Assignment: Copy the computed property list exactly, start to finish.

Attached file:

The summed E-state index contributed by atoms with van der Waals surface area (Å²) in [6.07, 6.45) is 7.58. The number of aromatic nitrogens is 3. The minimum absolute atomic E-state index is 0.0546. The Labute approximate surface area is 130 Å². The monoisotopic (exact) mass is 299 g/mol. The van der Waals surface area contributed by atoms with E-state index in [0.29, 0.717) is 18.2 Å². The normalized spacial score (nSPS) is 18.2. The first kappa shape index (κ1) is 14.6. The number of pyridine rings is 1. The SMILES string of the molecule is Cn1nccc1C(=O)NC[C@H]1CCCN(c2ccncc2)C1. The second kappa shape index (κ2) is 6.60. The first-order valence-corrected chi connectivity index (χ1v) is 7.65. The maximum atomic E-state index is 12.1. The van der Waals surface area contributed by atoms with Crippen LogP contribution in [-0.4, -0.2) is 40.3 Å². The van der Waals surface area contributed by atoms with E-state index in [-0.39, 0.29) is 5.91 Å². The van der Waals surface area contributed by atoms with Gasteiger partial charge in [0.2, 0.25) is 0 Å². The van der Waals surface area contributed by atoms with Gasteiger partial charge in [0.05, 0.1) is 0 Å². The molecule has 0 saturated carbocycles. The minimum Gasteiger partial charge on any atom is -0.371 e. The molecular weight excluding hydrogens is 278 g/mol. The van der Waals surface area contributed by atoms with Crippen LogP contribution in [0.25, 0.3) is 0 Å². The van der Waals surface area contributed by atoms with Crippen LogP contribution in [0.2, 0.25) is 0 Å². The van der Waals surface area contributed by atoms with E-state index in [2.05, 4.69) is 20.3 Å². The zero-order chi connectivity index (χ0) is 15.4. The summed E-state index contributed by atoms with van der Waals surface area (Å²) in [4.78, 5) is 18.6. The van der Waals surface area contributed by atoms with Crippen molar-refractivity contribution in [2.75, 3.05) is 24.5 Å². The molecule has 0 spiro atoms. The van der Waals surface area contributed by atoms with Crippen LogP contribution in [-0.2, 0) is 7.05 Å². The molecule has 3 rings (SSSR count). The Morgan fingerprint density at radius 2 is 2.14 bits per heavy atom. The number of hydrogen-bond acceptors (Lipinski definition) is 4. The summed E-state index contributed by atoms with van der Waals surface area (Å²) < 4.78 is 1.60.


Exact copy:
The summed E-state index contributed by atoms with van der Waals surface area (Å²) in [6.07, 6.45) is 7.58. The number of aromatic nitrogens is 3. The minimum absolute atomic E-state index is 0.0546. The Labute approximate surface area is 130 Å². The monoisotopic (exact) mass is 299 g/mol. The van der Waals surface area contributed by atoms with E-state index in [0.29, 0.717) is 18.2 Å². The normalized spacial score (nSPS) is 18.2. The first kappa shape index (κ1) is 14.6. The number of pyridine rings is 1. The SMILES string of the molecule is Cn1nccc1C(=O)NC[C@H]1CCCN(c2ccncc2)C1. The second kappa shape index (κ2) is 6.60. The first-order valence-corrected chi connectivity index (χ1v) is 7.65. The maximum atomic E-state index is 12.1. The van der Waals surface area contributed by atoms with Crippen LogP contribution in [-0.4, -0.2) is 40.3 Å². The van der Waals surface area contributed by atoms with E-state index in [-0.39, 0.29) is 5.91 Å². The van der Waals surface area contributed by atoms with Gasteiger partial charge in [0.2, 0.25) is 0 Å². The van der Waals surface area contributed by atoms with Gasteiger partial charge in [0.05, 0.1) is 0 Å². The molecule has 0 saturated carbocycles. The minimum Gasteiger partial charge on any atom is -0.371 e. The molecular weight excluding hydrogens is 278 g/mol. The van der Waals surface area contributed by atoms with Crippen LogP contribution in [0.25, 0.3) is 0 Å². The van der Waals surface area contributed by atoms with Crippen LogP contribution in [0.2, 0.25) is 0 Å². The van der Waals surface area contributed by atoms with E-state index in [2.05, 4.69) is 20.3 Å². The zero-order chi connectivity index (χ0) is 15.4. The summed E-state index contributed by atoms with van der Waals surface area (Å²) in [4.78, 5) is 18.6. The van der Waals surface area contributed by atoms with Crippen molar-refractivity contribution in [2.75, 3.05) is 24.5 Å². The molecule has 0 spiro atoms. The van der Waals surface area contributed by atoms with Crippen LogP contribution in [-0.2, 0) is 7.05 Å². The molecule has 3 rings (SSSR count). The Morgan fingerprint density at radius 2 is 2.14 bits per heavy atom. The number of hydrogen-bond acceptors (Lipinski definition) is 4. The summed E-state index contributed by atoms with van der Waals surface area (Å²) < 4.78 is 1.60.